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The Darkness/Darkchylde: Kingdom Pain #1

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The Darkness/Darkchylde: Kingdom Pain #1

Credits

  • Words: Randy Queen
  • Art: Randy Queen
  • Inks: Sarah Queen
  • Colors: Sarah Queen
  • Publisher: Top Cow Productions/Image Comics
  • Price: $4.99
  • Release Date: May 26, 2010

The Darkness/Darkchylde: Kingdom Pain offers fans something we haven’t seen in a long time.  I’m not sure if there’s an official term for it, but this comic mixes violence, horror, fantasy, and humor in just the right proportions.  It’s very much like early Spawn or Darkness comics, before they started leaning heavily on the serious noir and graphic horror aspects of the characters.  Randy Queen’s art and writing keep true to the mischievous nature of the characters, which makes for a dark but humorous story.

Randy Queen, who created Darkchylde, does a great job of writing the Darkness.  Over the years, Jackie Estacado has been weirdly inconsistent.  While most comic book characters experience slight personality fluctuations as they change creative hands, Jackie has seen a greater range of personalities than most, largely due to Jackie’s constantly changing relationship with the Darkness.  In this comic, he’s a little more charming and sassy than he has been before, which is a good approach for him.  He seems to be completely comfortable with his Darkness powers, which was a good decision for this story.  A good deal of this book is an ongoing dialogue between Jackie and Miss Happy.  Despite the creepiness of the situation, the banter is entertaining and flows very organically.  This makes it very easy for the readers to drop themselves comfortably into the story.

Art-wise, the Queens make a great team.  With Randy on pencils, and Sarah on inks, color, lettering, and design, the book comes together very well.  The majority of this issue takes place in an icy nightmare world where it rains blood, and the reader is definitely made aware of this.  The contrast between cold blue ice and flowing red blood is explored in depth both through color and design.  The sky and the ground stand apart like fire and ice, as do the Darkness and Darkchylde’s costumes.  Randy Queen is a master at designing details on monsters, and we see that throughout this issue.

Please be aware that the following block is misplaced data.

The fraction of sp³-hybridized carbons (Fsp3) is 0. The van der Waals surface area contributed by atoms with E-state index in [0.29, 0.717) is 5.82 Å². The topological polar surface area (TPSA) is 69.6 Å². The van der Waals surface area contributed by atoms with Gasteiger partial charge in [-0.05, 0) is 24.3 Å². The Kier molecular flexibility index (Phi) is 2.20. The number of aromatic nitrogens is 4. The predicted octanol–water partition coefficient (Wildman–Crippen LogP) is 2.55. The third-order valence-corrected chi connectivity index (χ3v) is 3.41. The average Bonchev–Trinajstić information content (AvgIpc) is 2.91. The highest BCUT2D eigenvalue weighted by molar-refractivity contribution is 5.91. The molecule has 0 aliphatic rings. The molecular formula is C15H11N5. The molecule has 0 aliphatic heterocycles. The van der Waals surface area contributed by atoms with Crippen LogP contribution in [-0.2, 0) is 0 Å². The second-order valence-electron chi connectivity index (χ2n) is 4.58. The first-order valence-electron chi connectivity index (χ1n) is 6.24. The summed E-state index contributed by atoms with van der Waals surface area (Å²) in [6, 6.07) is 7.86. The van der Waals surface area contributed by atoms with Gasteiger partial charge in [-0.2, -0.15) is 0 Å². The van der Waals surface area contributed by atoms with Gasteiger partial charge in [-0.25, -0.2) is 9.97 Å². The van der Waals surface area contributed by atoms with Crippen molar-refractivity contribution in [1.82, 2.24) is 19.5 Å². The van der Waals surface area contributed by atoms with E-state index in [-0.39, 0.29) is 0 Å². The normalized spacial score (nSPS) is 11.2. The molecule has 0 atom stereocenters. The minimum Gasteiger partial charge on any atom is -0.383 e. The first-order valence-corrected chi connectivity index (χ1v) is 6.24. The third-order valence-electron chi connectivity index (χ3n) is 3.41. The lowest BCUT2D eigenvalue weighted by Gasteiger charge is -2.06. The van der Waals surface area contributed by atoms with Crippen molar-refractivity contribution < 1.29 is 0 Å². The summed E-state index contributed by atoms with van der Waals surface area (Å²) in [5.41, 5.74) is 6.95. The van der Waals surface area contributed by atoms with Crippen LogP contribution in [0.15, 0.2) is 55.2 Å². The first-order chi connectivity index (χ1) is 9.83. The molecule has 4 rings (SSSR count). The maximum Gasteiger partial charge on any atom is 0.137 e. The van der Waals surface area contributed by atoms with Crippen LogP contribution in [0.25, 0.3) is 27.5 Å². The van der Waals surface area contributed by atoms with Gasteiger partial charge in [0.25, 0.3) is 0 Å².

I really only have one complaint with this issue.  While the dialogue is great and the art is fantastic, the story’s overall structure didn’t feel quite right.  Although this wasn’t apparent through the first reading, this book seems like it was just meant to reacquaint readers with the Darkchylde character as well as develop a little bit of a relationship between Ariel, the Darkness, and the Witchblade.  The complication and the fight with the villain seemed like an afterthought. 

I only say this because once the villain appears and the fighting begins, there’s a lot of posturing and not a lot of substance.  The fun part about these characters’ powers is that they leave so much room for creativity, but in the fight there wasn’t much of it being used. Also, the sudden deus-ex-machina-ish arrival of Sara Pezzini made the fight and everyone involved seem trivial.  Still, it was very unexpected and very cool to see her appear in this book. 

All in all, The Darkness/Darkchylde crossover accomplishes what it sets out to do.  It reintroduces Darkchylde to readers in a fun and exciting way, while providing readers with dynamic and stunning imagery.  If you like Darkchylde and the early Darkness, this book is a must-have.

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